The Short Cinema 2017 - Part 1
It comes around so quickly! Last night was another hugely successful showcase of regional talent as the final Main Competition night was held for The Short Cinema 2017. A full screening room at Leicester's Phoenix Square Independent Cinema were hugely receptive to a whole host of shorts, dramas, comedies and more from the best filmmakers in the area. With the largest programme of films I've seen yet, this show was spread over two screening sessions so I headed down to catch the judge's best films chosen from this year's Short Cinema entrants.
(Click here for part 2)
Multi Story by Kieran Chauhan
Given the big task of opening the evening, Kieran Chauhan had a huge job on his hands being the first film of the night but the bar was set high with his dark drama Multi Story. Set mostly in an eerie car park, the phrase “What Brings You Here?” is echoed throughout as the audience are encouraged to ask the same question of the protagonist. A car-park purgatory of sorts, a man investigates his wife's death but with surreal twists and turns. Its imagery echoes everything from the elevator from Inception to the visions of Jacob’s Ladder and the short is great at unsettling the audience. Adrian Bouchet is superb as the haunted detective whilst Izabella Malewska is feisty and mysterious in an excellent support role with director Chauhan demonstrating his outstanding eye for troubling images and peculiar sequences.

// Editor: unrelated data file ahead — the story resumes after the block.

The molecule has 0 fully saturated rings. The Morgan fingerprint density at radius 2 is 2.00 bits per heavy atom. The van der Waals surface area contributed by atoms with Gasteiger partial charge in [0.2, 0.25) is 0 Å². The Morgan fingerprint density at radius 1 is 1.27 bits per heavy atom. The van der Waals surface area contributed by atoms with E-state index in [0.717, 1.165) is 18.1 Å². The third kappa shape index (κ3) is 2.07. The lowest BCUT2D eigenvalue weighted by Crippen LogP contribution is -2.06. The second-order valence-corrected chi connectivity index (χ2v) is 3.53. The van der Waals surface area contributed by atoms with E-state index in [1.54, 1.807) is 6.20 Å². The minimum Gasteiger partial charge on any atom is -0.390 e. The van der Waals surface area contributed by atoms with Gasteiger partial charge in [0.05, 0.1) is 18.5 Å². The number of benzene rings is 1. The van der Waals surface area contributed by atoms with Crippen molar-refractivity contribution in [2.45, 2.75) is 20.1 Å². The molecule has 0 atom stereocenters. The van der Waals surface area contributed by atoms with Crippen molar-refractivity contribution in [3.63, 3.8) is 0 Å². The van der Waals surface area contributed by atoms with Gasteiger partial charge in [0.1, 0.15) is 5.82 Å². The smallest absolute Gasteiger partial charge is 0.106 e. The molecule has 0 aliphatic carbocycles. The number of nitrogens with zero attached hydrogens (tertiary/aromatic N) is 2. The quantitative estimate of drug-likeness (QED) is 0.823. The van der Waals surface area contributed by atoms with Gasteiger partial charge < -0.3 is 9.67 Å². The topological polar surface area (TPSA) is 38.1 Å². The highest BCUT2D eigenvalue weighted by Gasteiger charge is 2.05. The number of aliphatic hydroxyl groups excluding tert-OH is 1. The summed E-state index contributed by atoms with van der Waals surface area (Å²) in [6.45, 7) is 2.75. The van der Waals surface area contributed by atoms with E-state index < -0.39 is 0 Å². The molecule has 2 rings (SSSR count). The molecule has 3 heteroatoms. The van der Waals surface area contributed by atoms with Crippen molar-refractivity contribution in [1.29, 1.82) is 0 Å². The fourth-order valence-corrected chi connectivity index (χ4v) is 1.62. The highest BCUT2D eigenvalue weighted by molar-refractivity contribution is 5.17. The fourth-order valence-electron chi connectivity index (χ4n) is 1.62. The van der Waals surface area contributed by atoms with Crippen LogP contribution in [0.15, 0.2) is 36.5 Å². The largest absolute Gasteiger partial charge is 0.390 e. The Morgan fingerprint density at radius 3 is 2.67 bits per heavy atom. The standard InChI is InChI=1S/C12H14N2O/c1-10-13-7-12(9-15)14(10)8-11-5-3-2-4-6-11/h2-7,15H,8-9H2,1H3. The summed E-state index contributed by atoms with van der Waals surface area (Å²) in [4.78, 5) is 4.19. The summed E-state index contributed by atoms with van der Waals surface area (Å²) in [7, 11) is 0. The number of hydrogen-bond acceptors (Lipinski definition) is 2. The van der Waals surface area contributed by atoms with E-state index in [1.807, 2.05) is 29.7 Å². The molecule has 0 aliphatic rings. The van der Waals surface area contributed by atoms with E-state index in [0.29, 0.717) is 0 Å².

Find out more here: http://kieranchauhan.com/sample-page/shortfilms
Headspace by Stuart Peters
With influences from Spike Jonze’s sweeping camerawork in his “Weapon of Choice” and “Kenzo World” dance-music videos, this short showcases the dance talents of Danni Spooner. Contrasting the sunny tap dancing around Leicester’s Castle Park with a Gene Kelly-esque tit-for-tat dance off with her own spotlighted shadow, the short encapsulates the dreamy world of the dancer and accents all the right beats in its attempts to ‘click’ with the audience.
Watch the short here: https://vimeo.com/groups/459498/videos/213422967
The Last Barman on Earth by Brian McDowell